scrutinizing the soul

Each year on the middle three Sundays of Lent we observe the scrutinies, ancient rites which, while familiar to most, may seem strange to many. Most simply have little understanding of their significance, their importance, or their purpose. The scrutinies are profoundly rooted in our human experience for they are moments of deep reflection and introspection, periods of time when we scrutinize all that we are: the good and the bad, our successes and our failures, our strengths and our weaknesses.

Living Water

Living Water

The scrutinies rightfully focus on the Elect, those who have been on and continue to travel their own personal journey toward baptism and full communion with Christ and his church, a journey which will culminate with their baptism at the Easter vigil. Yet the scrutinies are not, and ought not to be, solely for the Elect for no one is ever immune from the temptations of sin. We are, each of us, on our own personal journey toward full communion with Christ, and must therefore never cease to scrutinize our own lives if we truly hope for eternal salvation in heaven.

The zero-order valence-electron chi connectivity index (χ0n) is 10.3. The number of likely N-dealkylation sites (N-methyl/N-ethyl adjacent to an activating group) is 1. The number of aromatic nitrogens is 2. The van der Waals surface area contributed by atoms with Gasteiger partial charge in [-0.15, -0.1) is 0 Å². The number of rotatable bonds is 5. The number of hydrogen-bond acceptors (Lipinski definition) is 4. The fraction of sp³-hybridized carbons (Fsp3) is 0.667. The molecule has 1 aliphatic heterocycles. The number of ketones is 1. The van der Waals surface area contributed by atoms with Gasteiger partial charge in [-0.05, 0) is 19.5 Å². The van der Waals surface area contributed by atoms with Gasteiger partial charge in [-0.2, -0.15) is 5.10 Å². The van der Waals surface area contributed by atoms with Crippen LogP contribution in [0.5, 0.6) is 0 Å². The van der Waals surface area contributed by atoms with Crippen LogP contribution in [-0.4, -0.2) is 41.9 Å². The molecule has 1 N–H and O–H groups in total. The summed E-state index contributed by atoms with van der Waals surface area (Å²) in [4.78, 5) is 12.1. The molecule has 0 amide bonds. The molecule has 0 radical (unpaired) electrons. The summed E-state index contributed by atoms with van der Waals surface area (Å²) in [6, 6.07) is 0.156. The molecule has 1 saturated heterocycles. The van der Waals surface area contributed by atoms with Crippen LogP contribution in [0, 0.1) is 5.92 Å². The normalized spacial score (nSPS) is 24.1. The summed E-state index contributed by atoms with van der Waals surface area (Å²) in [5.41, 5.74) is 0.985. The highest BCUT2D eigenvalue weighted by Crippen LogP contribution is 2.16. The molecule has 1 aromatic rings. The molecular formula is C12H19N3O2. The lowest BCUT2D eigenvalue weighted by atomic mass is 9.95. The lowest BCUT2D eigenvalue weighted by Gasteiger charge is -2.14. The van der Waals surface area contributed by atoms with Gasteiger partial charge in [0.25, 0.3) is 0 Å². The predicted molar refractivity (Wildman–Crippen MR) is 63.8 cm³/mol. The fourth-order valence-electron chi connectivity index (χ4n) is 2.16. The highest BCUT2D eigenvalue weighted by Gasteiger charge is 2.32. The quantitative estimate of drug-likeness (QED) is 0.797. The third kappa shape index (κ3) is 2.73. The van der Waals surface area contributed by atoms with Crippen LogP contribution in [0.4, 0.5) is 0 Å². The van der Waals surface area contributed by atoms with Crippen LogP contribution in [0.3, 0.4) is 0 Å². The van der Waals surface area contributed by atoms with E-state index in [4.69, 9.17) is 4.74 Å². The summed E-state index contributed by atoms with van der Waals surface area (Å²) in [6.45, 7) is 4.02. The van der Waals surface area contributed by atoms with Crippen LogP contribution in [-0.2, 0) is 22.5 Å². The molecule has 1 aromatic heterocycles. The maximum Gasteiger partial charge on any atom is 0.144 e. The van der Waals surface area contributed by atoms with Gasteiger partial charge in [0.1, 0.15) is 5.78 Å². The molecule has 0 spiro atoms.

On each of the three Sundays on which we observe the rite of scrutiny, the Elect are asked to reflect on a different aspect of their spiritual journey toward Christ and to let Christ fill their hearts: to quench their thirst for God with his living water, to open their souls to the light of God’s truth and love, and to recognize that Jesus Christ truly is the resurrection and the life. And ought not each of us be doing the same?

Traditionally the church has suggested that the readings for each of the scrutinies be taken from Year A, replacing the readings read at any Mass where the rite is observed. The Gospel for the first Scrutiny is from John, Chapter 4, which describes the encounter between the Samaritan woman and Jesus at the well; while the Gospel heard today is from Luke, Chapter 13, which recalls the parable of the fruitless fig tree.